Obama administration officials have sharply criticized aspects of Netanyahu’s campaign for reelection, including his repudiation of a two-state solution and his appeal to voters on election day Tuesday to head to the polls to counter the “droves of Arab voters.”
Additionally, Obama and Netanyahu have clashed over Obama’s strategy to keep Iran from acquiring a nuclear weapon. Netanyahu opposes talks underway between Iran and the major powers, which Netanyahu says will leave Iran a nuclear threshold state.
The two-state solution will feature prominently at the conference, which will include lawmakers in the new Knesset who represent parties backing an outcome that features an Israeli and Palestinian state existing alongside one another.
Boko Haram fighters slaughter their wives
Dozens of Nigerian women who were forced to marry Boko Haram fighters were reportedly slaughtered by their “husbands” before a battle with troops in the northeast town of Bama, multiple witnesses say.
Five witnesses who recounted the massacres to AFP say the Islamist terrorists feared they would be killed by advancing soldiers or separated from their wives when they fled the town.
They killed the women to prevent them from subsequently marrying soldiers or other so-called nonbelievers, the witnesses say.
“The terrorists said they will not allow their wives to be married to infidels,” says Sharifatu Bakura, 39, a mother of three.
According to Bakura’s account, which is supported by others, Boko Haram fighters received word of a military assault on Bama, formerly an Islamist stronghold in Borno state.
The insurgents decided to flee to the nearby town of Gwoza before the troops’ arrival but first decided “to kill their wives so that nobody will remarry them,” she says.
Israel allows 1,000 tons of cement into Gaza
Israeli authorities allow 1,000 tons of cement paid for by Qatar to enter the Gaza Strip, officials say, in the first serious step toward rebuilding the territory.
A 50-day war last summer between Israel and Hamas, which controls the Palestinian territory, decimated entire neighborhoods across Gaza and left 100,000 people homeless.
The international community has warned that without serious and immediate reconstruction efforts, another conflict is just around the corner.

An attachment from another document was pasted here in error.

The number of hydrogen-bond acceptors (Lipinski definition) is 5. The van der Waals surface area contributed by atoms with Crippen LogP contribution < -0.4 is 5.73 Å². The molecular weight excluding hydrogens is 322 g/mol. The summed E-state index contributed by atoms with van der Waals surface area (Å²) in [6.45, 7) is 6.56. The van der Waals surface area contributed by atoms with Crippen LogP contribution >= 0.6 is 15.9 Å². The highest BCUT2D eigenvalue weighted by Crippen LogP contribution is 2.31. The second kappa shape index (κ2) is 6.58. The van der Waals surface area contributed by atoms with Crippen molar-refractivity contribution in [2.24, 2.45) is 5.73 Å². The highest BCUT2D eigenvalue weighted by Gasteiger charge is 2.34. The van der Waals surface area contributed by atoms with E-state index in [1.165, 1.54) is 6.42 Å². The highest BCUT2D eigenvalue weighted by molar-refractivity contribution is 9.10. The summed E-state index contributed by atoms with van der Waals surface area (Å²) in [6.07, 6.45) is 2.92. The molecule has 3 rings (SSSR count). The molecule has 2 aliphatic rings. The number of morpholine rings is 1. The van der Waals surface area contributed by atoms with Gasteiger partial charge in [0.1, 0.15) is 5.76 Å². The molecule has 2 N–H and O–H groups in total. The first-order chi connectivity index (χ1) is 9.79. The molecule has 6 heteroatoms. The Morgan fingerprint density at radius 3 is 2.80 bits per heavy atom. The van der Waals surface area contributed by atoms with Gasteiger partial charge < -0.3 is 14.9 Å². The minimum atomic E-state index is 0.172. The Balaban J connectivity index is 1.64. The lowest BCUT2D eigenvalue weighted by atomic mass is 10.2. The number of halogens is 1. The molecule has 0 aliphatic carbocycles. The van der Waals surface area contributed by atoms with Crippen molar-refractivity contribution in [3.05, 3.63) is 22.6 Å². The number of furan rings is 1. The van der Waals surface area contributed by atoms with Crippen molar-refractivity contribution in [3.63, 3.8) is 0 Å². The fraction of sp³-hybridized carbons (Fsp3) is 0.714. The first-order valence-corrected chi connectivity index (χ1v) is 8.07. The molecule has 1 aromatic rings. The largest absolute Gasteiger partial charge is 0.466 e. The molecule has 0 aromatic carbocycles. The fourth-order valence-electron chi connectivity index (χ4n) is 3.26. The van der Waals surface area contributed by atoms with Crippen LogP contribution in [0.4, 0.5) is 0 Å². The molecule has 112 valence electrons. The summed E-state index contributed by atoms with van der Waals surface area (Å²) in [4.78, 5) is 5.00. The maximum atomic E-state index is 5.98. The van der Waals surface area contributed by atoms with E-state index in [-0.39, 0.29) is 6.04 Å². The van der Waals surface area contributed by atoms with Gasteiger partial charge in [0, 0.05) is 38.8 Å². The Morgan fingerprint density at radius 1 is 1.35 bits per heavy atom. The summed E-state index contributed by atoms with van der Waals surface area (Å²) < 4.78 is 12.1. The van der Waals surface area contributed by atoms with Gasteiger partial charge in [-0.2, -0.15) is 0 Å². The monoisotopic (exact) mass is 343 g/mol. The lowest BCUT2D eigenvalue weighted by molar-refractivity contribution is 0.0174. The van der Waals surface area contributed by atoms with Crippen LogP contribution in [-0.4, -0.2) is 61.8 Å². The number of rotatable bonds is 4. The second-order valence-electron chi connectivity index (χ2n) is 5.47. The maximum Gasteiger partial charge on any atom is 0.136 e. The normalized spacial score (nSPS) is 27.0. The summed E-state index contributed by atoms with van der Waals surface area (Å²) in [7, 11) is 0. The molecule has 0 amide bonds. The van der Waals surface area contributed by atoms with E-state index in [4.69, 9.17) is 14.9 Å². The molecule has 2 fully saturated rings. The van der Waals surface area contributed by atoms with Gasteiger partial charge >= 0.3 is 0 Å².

“Today 1,000 tons of cement paid for by Qatar entered the Gaza Strip for a project included in the scope of the reconstruction mechanism,” Israel’s coordinating body for government policy in the Palestinian territories (COGAT) says in a statement.
“There are no fixed quantities (going in) on a daily basis. The quantities (delivered) are at the request of the Palestinian Authority in accordance with the needs of suppliers who are purchasing in Gaza,” it says.
Palestinian officials confirm the entry of cement, which they said 175 trucks brought in through the Kerem Shalom goods crossing in southern Gaza.
It is the biggest quantity of building material to come into Gaza in one go since fighting ended in August.
Palestinian officials say the same quantity will need to enter Gaza each day in order to repair damage within three years.
The lions of Gaza
The grandchildren of Saad al-Jamal pet two lion cubs outside their family house in the Rafah refugee camp in the southern Gaza Strip.
Jamal, who says he bought the two-month-old cubs from the Rafah Zoo, lives with the animals inside his family home.
IS claims deadly Tunis museum attack
The Islamic State jihadist group claims responsibility for an attack on Tunisia’s national museum that killed at least 21 people.
In an audio message posted online, IS also threatened more attacks.
US denies draft Iran deal being circulated
There is no draft deal yet in circulation at nuclear talks with Iran in Switzerland, a senior US State Department official says.
“The fundamental framework issues are still under comprehensive discussion. There is no draft document being circulated,” the official says.
Press reports indicate that a draft document is already being worked on in the talks in Switzerland between Iran and six major powers.
Iran and the US, China, Russia, Britain, France and Germany aim to agree by March 31 on the outlines of a potentially historic deal and finalize it by July.
Gal-on says Meretz’s 5 seats are a success
A reinvigorated Zahava Gal-On tells Channel 2 that winning five Knesset seats in the “current circumstances, against all odds,” is a success.
The Meretz leader was preparing to leave the party over its poor result before a count of soldier votes – of all things – gave Meretz a fifth Knesset seat.
Gal-on notes that as far as the number of votes, the party kept its strength – 170,000 votes in the 2013 election vs. 165,000 votes on Tuesday.
“It is very touching that people who are not likely to talk to me called me and cheered me up and called on me to return,” Gal-on.
On Election Day, Meretz received an unlikely (albeit backhanded) endorsement from none other than Yisrael Beyteinu leader Avigdor Liberman. He called on voters to “go out and vote for any party as long as it’s a Zionist party, even Meretz.”
PM still wants ‘a peaceful two-state solution’
“I don’t want a one-state solution. I want a sustainable, peaceful two-state solution,” Prime Minister Netanyahu tells MSNBC in an interview after the elections.